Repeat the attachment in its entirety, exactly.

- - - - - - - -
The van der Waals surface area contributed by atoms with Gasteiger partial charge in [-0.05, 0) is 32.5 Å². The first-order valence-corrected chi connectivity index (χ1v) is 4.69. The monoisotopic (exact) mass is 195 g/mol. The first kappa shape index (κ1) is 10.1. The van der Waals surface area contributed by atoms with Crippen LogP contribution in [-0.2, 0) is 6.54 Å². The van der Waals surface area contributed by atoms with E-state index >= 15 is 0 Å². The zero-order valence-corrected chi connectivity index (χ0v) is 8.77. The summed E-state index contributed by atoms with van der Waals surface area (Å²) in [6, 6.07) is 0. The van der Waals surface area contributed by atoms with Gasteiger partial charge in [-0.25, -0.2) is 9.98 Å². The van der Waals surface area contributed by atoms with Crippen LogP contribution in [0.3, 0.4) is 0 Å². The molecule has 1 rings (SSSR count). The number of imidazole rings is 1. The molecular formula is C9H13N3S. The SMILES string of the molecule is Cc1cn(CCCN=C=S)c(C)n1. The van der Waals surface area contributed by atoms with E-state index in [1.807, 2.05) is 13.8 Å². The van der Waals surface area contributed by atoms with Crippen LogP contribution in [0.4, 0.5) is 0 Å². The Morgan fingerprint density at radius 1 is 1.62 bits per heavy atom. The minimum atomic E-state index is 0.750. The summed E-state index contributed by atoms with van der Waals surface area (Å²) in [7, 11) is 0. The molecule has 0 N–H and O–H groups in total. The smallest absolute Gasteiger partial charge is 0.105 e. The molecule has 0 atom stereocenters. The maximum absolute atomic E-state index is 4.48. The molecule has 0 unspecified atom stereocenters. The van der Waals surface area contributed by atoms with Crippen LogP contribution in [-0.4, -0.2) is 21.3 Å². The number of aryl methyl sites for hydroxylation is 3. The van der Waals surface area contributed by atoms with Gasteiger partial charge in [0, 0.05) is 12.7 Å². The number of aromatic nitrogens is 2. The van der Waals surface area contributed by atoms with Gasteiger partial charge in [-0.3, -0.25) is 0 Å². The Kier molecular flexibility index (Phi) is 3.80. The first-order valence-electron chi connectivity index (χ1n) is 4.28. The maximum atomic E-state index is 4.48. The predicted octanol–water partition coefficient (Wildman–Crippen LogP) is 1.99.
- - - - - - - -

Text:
The van der Waals surface area contributed by atoms with Gasteiger partial charge in [-0.05, 0) is 32.5 Å². The first-order valence-corrected chi connectivity index (χ1v) is 4.69. The monoisotopic (exact) mass is 195 g/mol. The first kappa shape index (κ1) is 10.1. The van der Waals surface area contributed by atoms with Crippen LogP contribution in [-0.2, 0) is 6.54 Å². The van der Waals surface area contributed by atoms with E-state index >= 15 is 0 Å². The zero-order valence-corrected chi connectivity index (χ0v) is 8.77. The summed E-state index contributed by atoms with van der Waals surface area (Å²) in [6, 6.07) is 0. The van der Waals surface area contributed by atoms with Gasteiger partial charge in [-0.25, -0.2) is 9.98 Å². The van der Waals surface area contributed by atoms with Crippen LogP contribution in [0.3, 0.4) is 0 Å². The molecule has 1 rings (SSSR count). The number of imidazole rings is 1. The molecular formula is C9H13N3S. The SMILES string of the molecule is Cc1cn(CCCN=C=S)c(C)n1. The van der Waals surface area contributed by atoms with E-state index in [1.807, 2.05) is 13.8 Å². The van der Waals surface area contributed by atoms with Crippen LogP contribution in [0.4, 0.5) is 0 Å². The Morgan fingerprint density at radius 1 is 1.62 bits per heavy atom. The minimum atomic E-state index is 0.750. The summed E-state index contributed by atoms with van der Waals surface area (Å²) in [7, 11) is 0. The molecule has 0 N–H and O–H groups in total. The smallest absolute Gasteiger partial charge is 0.105 e. The molecule has 0 atom stereocenters. The maximum absolute atomic E-state index is 4.48. The molecule has 0 unspecified atom stereocenters. The van der Waals surface area contributed by atoms with Crippen LogP contribution in [-0.4, -0.2) is 21.3 Å². The number of aryl methyl sites for hydroxylation is 3. The van der Waals surface area contributed by atoms with Gasteiger partial charge in [0, 0.05) is 12.7 Å². The number of aromatic nitrogens is 2. The van der Waals surface area contributed by atoms with Gasteiger partial charge in [-0.3, -0.25) is 0 Å². The Kier molecular flexibility index (Phi) is 3.80. The first-order valence-electron chi connectivity index (χ1n) is 4.28. The maximum atomic E-state index is 4.48. The predicted octanol–water partition coefficient (Wildman–Crippen LogP) is 1.99.